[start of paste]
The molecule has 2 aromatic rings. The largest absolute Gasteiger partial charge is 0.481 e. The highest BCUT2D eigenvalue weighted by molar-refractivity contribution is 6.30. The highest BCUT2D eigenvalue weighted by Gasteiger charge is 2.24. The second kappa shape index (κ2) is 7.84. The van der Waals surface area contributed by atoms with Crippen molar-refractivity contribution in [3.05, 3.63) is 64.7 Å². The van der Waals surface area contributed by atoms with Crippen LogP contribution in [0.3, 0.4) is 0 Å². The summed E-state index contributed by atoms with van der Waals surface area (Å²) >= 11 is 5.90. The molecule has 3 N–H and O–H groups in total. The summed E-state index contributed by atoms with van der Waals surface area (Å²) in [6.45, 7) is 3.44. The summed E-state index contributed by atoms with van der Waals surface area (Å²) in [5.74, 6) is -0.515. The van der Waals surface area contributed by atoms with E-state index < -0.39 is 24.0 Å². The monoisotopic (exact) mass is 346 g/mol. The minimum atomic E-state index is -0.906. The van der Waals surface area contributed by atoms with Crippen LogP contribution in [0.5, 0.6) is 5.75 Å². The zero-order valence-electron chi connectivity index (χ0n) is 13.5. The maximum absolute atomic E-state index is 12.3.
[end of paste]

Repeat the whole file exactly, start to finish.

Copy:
The molecule has 2 aromatic rings. The largest absolute Gasteiger partial charge is 0.481 e. The highest BCUT2D eigenvalue weighted by molar-refractivity contribution is 6.30. The highest BCUT2D eigenvalue weighted by Gasteiger charge is 2.24. The second kappa shape index (κ2) is 7.84. The van der Waals surface area contributed by atoms with Crippen molar-refractivity contribution in [3.05, 3.63) is 64.7 Å². The van der Waals surface area contributed by atoms with Crippen LogP contribution in [0.3, 0.4) is 0 Å². The summed E-state index contributed by atoms with van der Waals surface area (Å²) >= 11 is 5.90. The molecule has 3 N–H and O–H groups in total. The summed E-state index contributed by atoms with van der Waals surface area (Å²) in [6.45, 7) is 3.44. The summed E-state index contributed by atoms with van der Waals surface area (Å²) in [5.74, 6) is -0.515. The van der Waals surface area contributed by atoms with E-state index < -0.39 is 24.0 Å². The monoisotopic (exact) mass is 346 g/mol. The minimum atomic E-state index is -0.906. The van der Waals surface area contributed by atoms with Crippen LogP contribution in [0.5, 0.6) is 5.75 Å². The zero-order valence-electron chi connectivity index (χ0n) is 13.5. The maximum absolute atomic E-state index is 12.3.